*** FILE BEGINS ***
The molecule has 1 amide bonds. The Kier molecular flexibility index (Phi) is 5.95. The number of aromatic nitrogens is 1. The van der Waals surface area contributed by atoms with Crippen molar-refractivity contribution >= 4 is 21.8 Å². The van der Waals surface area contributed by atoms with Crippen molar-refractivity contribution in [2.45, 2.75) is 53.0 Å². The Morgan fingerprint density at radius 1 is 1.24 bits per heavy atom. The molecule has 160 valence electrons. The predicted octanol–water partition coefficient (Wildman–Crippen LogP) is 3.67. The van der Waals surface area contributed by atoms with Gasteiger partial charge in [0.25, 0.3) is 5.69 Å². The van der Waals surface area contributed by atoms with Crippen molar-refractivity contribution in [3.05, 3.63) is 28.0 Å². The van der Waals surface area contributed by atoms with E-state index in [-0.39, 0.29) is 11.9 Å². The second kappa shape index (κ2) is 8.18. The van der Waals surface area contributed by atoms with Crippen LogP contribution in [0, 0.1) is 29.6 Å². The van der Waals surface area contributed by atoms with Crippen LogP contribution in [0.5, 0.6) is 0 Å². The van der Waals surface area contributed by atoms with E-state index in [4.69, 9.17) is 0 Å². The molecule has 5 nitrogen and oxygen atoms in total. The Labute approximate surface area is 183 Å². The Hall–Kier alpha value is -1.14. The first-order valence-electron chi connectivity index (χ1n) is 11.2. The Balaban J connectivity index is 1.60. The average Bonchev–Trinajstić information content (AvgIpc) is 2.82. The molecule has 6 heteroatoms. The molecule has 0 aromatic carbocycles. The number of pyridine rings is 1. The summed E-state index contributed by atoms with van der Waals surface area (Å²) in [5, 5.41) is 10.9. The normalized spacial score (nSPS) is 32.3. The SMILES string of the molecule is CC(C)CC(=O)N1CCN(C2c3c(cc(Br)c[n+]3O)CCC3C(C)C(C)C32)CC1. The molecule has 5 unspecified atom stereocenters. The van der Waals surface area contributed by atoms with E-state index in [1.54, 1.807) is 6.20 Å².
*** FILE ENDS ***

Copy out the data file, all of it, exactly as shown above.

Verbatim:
The molecule has 1 amide bonds. The Kier molecular flexibility index (Phi) is 5.95. The number of aromatic nitrogens is 1. The van der Waals surface area contributed by atoms with Crippen molar-refractivity contribution >= 4 is 21.8 Å². The van der Waals surface area contributed by atoms with Crippen molar-refractivity contribution in [2.45, 2.75) is 53.0 Å². The Morgan fingerprint density at radius 1 is 1.24 bits per heavy atom. The molecule has 160 valence electrons. The predicted octanol–water partition coefficient (Wildman–Crippen LogP) is 3.67. The van der Waals surface area contributed by atoms with Gasteiger partial charge in [0.25, 0.3) is 5.69 Å². The van der Waals surface area contributed by atoms with Crippen molar-refractivity contribution in [3.05, 3.63) is 28.0 Å². The van der Waals surface area contributed by atoms with E-state index in [-0.39, 0.29) is 11.9 Å². The second kappa shape index (κ2) is 8.18. The van der Waals surface area contributed by atoms with Crippen LogP contribution in [0, 0.1) is 29.6 Å². The van der Waals surface area contributed by atoms with Crippen LogP contribution in [0.5, 0.6) is 0 Å². The van der Waals surface area contributed by atoms with E-state index in [4.69, 9.17) is 0 Å². The molecule has 5 nitrogen and oxygen atoms in total. The Labute approximate surface area is 183 Å². The Hall–Kier alpha value is -1.14. The first-order valence-electron chi connectivity index (χ1n) is 11.2. The Balaban J connectivity index is 1.60. The average Bonchev–Trinajstić information content (AvgIpc) is 2.82. The molecule has 6 heteroatoms. The molecule has 0 aromatic carbocycles. The number of pyridine rings is 1. The summed E-state index contributed by atoms with van der Waals surface area (Å²) in [5, 5.41) is 10.9. The normalized spacial score (nSPS) is 32.3. The SMILES string of the molecule is CC(C)CC(=O)N1CCN(C2c3c(cc(Br)c[n+]3O)CCC3C(C)C(C)C32)CC1. The molecule has 5 unspecified atom stereocenters. The van der Waals surface area contributed by atoms with E-state index in [1.54, 1.807) is 6.20 Å².